I was tasked with presenting a new product at our nursery managers’ meeting a month ago and the product I presented was the Bug Blaster 30 inch Spray Bar with Nozzle. You can follow the previous link where you can see a photo of The Bug Blaster in action, but it’s basically a pressure washer for your plants. What it does is it blasts those darn aphids and whitefly off your plants without the use of pesticides and
without harming your plants. It even helps wash away the white webbing that whitefly infestations leave and the sooty mold that can follow infestations of any sucking insect. All in all, a pretty nifty product.
I told a coworker about the product and she wanted to try one too. We planned to order some to try, but in the time it took me to forget to place the order, my coworker had come up with this amazing hack to create her own bug pressure washer. All it takes is adding, a pvc swivel end 1/2 inch to hose end adapter, and an Orbit 8′ Radius Adjustable Spray Shrub Sprinkler Head to a water wand you probably already have on hand. You screw all the parts together as shown and get blasting some bugs. Like most gardeners, I already had a basic water wand with a detachable head on hand. The other two parts you can get from the sprinkler section of most hardware stores and they will run you about $5. (If you forgo the adjustibility and just purchase a half circle sprinkler, it’s even less.) The complete Bug Blaster above lists for over $35. Now you see why I’m so excited by this little hack. If you don’t already have a water wand, you can probably pick up a basic one with a detachable head for around $10. And with no more difficulty than it takes to screw on a nozzle you can be washing those nasty critters off your plants without the use of any chemicals. Pretty neat, right?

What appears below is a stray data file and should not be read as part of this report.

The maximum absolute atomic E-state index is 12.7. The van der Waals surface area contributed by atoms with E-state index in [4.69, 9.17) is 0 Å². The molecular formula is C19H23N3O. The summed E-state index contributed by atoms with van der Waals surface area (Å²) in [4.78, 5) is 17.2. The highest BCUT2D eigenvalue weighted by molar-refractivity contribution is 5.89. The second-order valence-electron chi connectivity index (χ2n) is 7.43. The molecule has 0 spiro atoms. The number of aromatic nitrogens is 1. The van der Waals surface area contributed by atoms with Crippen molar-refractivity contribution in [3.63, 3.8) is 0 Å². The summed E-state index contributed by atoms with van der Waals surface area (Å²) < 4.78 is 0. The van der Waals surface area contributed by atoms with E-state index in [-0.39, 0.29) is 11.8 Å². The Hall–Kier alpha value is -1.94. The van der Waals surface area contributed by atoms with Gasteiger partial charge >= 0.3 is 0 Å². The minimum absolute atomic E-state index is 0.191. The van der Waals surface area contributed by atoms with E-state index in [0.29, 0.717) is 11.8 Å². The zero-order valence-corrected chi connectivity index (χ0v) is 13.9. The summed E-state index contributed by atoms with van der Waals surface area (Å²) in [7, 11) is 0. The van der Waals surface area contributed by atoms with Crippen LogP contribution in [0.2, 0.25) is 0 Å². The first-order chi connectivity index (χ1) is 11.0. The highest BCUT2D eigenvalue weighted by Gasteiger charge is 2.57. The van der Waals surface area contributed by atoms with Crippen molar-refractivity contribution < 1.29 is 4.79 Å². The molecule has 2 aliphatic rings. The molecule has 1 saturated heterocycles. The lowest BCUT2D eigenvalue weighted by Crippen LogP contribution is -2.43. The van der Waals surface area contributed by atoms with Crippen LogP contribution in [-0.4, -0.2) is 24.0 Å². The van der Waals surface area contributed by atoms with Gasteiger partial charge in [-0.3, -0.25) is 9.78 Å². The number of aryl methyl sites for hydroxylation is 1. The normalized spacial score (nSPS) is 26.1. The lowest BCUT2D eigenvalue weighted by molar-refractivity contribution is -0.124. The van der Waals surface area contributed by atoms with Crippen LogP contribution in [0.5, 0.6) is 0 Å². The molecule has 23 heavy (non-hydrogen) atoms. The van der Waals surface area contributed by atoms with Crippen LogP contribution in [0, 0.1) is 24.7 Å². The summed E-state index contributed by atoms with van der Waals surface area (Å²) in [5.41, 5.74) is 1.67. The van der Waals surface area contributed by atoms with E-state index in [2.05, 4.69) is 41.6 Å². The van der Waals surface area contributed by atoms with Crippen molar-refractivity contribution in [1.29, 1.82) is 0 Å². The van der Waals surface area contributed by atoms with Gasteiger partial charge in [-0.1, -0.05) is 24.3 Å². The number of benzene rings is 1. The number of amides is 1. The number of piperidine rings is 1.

You need to play with the adjustment of your shrub sprinkler to get the right balance of pressure and width. The smaller the area you set the shrub sprinkler to cover, the more pressure you will have. My coworker has been using it to keep her mom’s hibiscus free of whitefly and all the webbing they leave. If you’ve grown hibiscus in whitefly country, you know just how helpful this is because whitefly love hibiscus. I decided to take out some aphids feasting on my baby artichokes. It took me only a minute to completely eradicate the aphids from the artichoke. Had I known about this hack sooner, I could have prevented some of the chewing damage (brownish patches) that you see, without any chemicals and completely organically.
Update: One week later no sign of any aphids or ants on the artichokes.
If you decide to try this $5 plant pressure washer hack, I’d love to hear how it works for you. You can leave some comments below.